"ARCS is a national society in which the activities are performed on the basis of the Fundamental Principles of the RCRC Movement and the statutes of the national society. Membership systems, volunteers' networks and the financial base of the national society are improved. The national society receives support from the government and the international community and is able to respond to the needs of the most vulnerable people affected by natural or human made disasters through its programmes in the national headquarters and branches. Staff have received proper training and work is given to employees on the basis of professional ability. Attention is paid to the public health, especially of women and children. The national society has good relations with the components of the RCRC Movement, sister national societies, and national and international organisations."
One analysis of this process and its outputs was that ARCS at all levels needs to gain better understanding of the Movement - the range of activities that define a national society, the auxiliary role, the focus on the most vulnerable. Participation in regional networking is seen as one way to address these shortcomings.
The ARCS, with growing awareness of the need to adapt its structure and systems to the Movement standards, has in 2003 embarked on the process of reviewing its dormant constitution. Once implemented, in 2004, it will enable the national society to define the roles of governance and management and prompt further democratisation, including clear policies and a diverse membership base.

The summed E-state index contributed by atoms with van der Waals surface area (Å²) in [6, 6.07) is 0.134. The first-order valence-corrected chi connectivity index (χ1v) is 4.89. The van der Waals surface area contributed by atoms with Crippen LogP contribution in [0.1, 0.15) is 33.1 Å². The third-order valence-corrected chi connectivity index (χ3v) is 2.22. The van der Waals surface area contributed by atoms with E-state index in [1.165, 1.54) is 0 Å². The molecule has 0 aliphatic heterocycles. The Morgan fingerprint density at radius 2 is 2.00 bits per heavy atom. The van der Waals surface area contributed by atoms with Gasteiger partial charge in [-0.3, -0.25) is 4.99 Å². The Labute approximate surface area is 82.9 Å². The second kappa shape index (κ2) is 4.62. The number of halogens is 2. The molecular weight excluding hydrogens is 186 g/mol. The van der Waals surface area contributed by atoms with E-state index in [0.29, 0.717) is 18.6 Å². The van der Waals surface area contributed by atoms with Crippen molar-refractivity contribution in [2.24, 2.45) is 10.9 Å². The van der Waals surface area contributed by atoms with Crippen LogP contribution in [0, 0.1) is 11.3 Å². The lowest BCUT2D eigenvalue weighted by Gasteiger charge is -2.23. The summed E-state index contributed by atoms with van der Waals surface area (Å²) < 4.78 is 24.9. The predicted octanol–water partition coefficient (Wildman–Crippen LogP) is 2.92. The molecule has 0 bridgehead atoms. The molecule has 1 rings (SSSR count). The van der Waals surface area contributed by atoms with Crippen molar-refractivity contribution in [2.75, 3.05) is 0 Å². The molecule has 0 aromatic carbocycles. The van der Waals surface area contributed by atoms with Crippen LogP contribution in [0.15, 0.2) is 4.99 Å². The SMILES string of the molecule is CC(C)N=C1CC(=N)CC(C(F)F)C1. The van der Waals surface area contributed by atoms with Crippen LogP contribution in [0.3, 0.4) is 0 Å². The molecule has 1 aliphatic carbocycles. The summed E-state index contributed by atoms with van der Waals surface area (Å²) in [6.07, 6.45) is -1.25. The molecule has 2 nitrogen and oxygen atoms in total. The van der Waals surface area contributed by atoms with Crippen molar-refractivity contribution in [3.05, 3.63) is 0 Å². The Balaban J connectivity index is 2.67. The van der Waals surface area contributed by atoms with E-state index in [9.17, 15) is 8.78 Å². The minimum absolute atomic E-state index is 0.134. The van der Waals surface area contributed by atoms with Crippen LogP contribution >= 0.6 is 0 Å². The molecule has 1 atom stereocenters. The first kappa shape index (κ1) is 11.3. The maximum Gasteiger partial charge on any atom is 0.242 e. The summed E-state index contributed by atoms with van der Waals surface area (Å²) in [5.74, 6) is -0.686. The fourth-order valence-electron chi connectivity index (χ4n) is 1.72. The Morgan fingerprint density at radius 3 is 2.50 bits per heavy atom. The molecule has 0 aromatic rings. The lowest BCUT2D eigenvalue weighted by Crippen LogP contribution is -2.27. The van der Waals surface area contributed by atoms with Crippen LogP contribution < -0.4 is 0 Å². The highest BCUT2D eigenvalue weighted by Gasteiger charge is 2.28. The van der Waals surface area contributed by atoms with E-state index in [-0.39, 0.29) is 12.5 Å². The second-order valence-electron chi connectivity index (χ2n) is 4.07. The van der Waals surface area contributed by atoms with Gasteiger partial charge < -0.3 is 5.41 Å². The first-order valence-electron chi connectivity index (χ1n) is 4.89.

Similar efforts in developing a three to five year national society development plan will, in 2004, ensure a clear strategy and ensure that ARCS does not miss the opportunity to become a visible player in the nation building process. It will also demonstrate more effectively the added value and ARCS' unique role as an auxiliary to public authorities in meeting the humanitarian challenge facing the country. The ARCS strategic mapping will bring a better understanding of community needs, its own capacity to respond as well as the resources available internationally to assist activities. This will be complemented and reinforced through the Federation's CAS mechanism, a key tool in the Federation's efforts to coordinate the programming of various partners.
Strengthening the National Society